Finally, on top of the cupcake, was the cherry. If you ever attended a small demoparty, you probably know the level of the releases is not going to be outstanding. Let’s face it, as fun as competitions are in such parties, you can consider yourself very lucky if you get anything, say, worth watching for people who did not attend. So how lucky exactly are we supposed to consider ourselves when we had for example a demo like Artifacts by IllogicTree (winner of the demo competition, and given how it was received outside the party, it is a good bet to say it is going to be one of the best demos of 2013), an artwork like Jade by Offwhite or a music video like ATOM – Galaxy Man by In-Sect?
On his blog, Florian Boesch introduces to a clever technique to render wireframe polygons using fragment shading, along with a live demo. The full explanation is presented in this paper. For convex polygons, just add as an attribute (or compute in the geometry shader?) the distance between the vertex and the other edges, and use the minimum distance in the fragment shader. Simple, easy to implement, and a nice anti-aliased result. (the paper also presents a second technique for non-convex polygons).
A couple of months ago I was posting here about this SIGGRAPH publication on amplification of details in a video. Yesterday the New York Times put online a story as well as a video on the topic, with explanations from the authors and some new examples.
A game engine programmer walks into a bar, asks for a beer or two and starts chatting, especially with that green eyed hot girl. After some small talk she asks him what he’s doing for a living. “Oh I work in a video game company you know…” “Oh really, that sounds cool! And what do you do there?” And there it comes. He can try changing the topic, being mysterious, accidentally spilling his glass, or he can try to answer that question without sounding soporific.
About a year ago a colleague asked me how you would explain to someone who is not in the video game industry – not in software, not even in anything related to technology for that matter, to a normal person you know – what your job consists in when you work on a game engine. “Well it’s… blah blah…” Nah, too long, it’s already boring. The explanation should be brief, easy to get and possibly sort of cool. After a couple of tries we agreed on a description we thought worked.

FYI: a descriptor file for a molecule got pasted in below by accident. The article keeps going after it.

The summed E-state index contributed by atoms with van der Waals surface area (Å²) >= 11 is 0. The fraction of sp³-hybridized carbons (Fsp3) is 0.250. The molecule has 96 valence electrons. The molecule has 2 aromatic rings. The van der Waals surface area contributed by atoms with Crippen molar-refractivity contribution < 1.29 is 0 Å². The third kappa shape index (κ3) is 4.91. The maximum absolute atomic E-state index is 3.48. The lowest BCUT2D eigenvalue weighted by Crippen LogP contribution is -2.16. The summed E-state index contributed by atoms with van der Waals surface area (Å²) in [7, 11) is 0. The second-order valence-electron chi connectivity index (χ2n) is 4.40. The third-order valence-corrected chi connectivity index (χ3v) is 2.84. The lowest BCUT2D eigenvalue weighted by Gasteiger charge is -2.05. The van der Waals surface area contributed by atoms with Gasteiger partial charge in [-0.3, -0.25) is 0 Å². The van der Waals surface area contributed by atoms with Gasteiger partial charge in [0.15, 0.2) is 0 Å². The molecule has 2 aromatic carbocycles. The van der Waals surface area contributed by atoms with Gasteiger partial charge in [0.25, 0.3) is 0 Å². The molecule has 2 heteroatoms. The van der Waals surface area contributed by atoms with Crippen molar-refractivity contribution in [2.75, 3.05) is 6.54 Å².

Working on a game engine is like building a stadium.
Once you have a stadium, you can have all sorts of games played inside: football, basketball, athletics… All you need are rules and some equipment, and then the players can get in. Just like in a game, once you have the engine, all you need are the logic and the assets. You could even have a gig. But you might not be able to have ice hockey or swimming competitions if your stadium is not meant for it. Just like a game engine allows certain kinds of games and not others.
I found this metaphor to come in handy when, you know, talking to normal people about what you do. Now for the rest of the conversation with the hot girl (or hot guy, no sexism here), that’s up to you. ;-)
I was delighted to discover the last Disney short film, Paperman, which was released to the public a few days ago. Almost completely in black and white, with a hint of red, this animation a small gem of directing.
If I may try myself at a analyzing the image, notice how the light is used to support the story.
The guy is lit according to his mood: a strong but soft rim light when he is happy, a dim and dull ambient light at work, a strong and harsh side light when the moment is intense. Notice for example how his face has soft shadows at the office, but strong shadows right before he runs. Notice too how the paper planes pull him from the shadow back into the light.
The woman is lit depending on how unreachable she gets: the more difficult she is to reach, the less lit she is. As she gets in her train, she is surrounded by shadow. Similarly, when she is seen from the window, the whole building is bright, drawing attention to her, but the room is still dark as she is unreachable. As the paper planes get closer, she gets more and more light. When she passes the door, she gets back in the shadow.
Of course when they reach each other and finally meet, they both are in the light.
Today I watched a TEDx talk by Jorge Cham, tackling with what he refers to as the science gap, between the people who do science, and the general public. A part of his talk explains the story behind the Higgs Boson animation, and this story alone makes the talk worth watching.